"You don't have to play dumb with me. You are not the first spy they have sent in to try and get me to crack. I will tell you what I told them, I am innocent, and have no idea where all that cash disappeared to," she stated.
"You'll have to forgive me, but I don't have the slightest idea what you are talking about," I told her.
"Yeah, right, do you honestly think that I am going to believe some kid just happens to volunteer to work in a women's prison installing software on his summer break from school for no good reason. Face facts, you are after the money just like everybody else. The problem is I don't have it, and I have no idea who does," Melody said.
"I still don't have a clue as to what money you're referring to, but the reason that I am volunteering this summer is that my mother died last year, and my best friend for the past six years just recently moved half way around the country. I am trying to find something to occupy my mind so that I am not constantly dwelling on it," I explained as a tear rolled down my cheek.
"You are telling the truth, aren't you? I figured that they would have told you all about me before having you start working here," she said.
"All I was told about you is that you were pretty good with computers, the crime you were convicted of was white collar, and I would essentially be in no danger while helping you," I admitted.
"Everything you just said is correct, but the truth is I really am innocent. I don't have any idea what happened to the money," she told me.
"First of all Melody, I still don't know what money you are referring to, and secondly, I believe you," I replied honestly.
"I am talking about the eighty-seven million dollars that suddenly disappeared from the accounts I was managing at the investment firm I used to work for," she said, while watching my face to gauge my reaction.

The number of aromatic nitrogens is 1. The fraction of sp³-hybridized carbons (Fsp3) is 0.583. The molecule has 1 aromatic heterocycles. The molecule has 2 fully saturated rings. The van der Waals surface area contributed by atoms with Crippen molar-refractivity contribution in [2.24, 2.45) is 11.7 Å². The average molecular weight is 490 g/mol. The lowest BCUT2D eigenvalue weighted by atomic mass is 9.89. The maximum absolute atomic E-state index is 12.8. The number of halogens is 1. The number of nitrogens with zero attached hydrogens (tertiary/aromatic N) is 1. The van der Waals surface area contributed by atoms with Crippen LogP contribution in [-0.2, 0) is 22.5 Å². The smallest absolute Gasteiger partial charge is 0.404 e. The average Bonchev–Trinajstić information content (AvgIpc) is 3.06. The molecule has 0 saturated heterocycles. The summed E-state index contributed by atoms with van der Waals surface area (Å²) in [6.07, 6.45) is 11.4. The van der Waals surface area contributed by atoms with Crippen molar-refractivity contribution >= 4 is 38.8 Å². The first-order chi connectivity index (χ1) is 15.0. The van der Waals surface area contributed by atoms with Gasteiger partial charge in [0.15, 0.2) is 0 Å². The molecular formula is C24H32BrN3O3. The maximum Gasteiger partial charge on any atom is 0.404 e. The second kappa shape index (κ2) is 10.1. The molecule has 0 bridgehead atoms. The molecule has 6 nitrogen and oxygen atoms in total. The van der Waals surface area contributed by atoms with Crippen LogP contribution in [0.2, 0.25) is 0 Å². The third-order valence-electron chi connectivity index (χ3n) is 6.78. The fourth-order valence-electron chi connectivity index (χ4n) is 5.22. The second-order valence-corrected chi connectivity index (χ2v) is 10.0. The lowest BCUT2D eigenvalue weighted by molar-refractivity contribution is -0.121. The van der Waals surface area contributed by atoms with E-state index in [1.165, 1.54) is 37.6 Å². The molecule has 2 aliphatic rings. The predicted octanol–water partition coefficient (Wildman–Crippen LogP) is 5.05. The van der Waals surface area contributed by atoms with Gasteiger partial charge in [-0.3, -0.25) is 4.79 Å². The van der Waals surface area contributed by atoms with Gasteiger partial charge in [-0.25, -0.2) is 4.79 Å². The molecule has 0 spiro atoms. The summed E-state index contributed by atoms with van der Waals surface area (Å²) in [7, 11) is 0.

"Wow! That certainly is some huge hunk of change," I replied, totally shocked by the figure she just quoted.
"You really had no idea about the money?" she asked in wonderment.
"No ma'am, I didn't," I replied.
"You said you believed I was innocent, do you still feel that way now that you know what I was convicted of?" she asked.
"I'm sure of it," I replied, staring her straight in the eye.
"How can you possibly be so certain, we barely know each other?" Melody asked.
"Mom was always a bit psychic. She even predicted that she would die young and tried to prepare dad and me for it, but neither one of us wanted to believe her. She always said that I had a touch of the gift myself, though it was nowhere near as well developed as hers. She was able to teach me how to look into someone's soul to find the truth. I know you are not guilty, just as sure as I know my own name is Ryan Foster, and although it may take some time, I am going to prove it and get you out of here," I assured her.
"Don't make promises you can't keep," was her quick reply.
"I never do. My father taught me a man's word is his oath," I stated.
"You're just a boy," was her flippant response.
"Be that as it may, I am still going to get you out of here," I told her.
"Whatever," she replied, not believing I would actually do it. "Why don't we talk about something else," she suggested.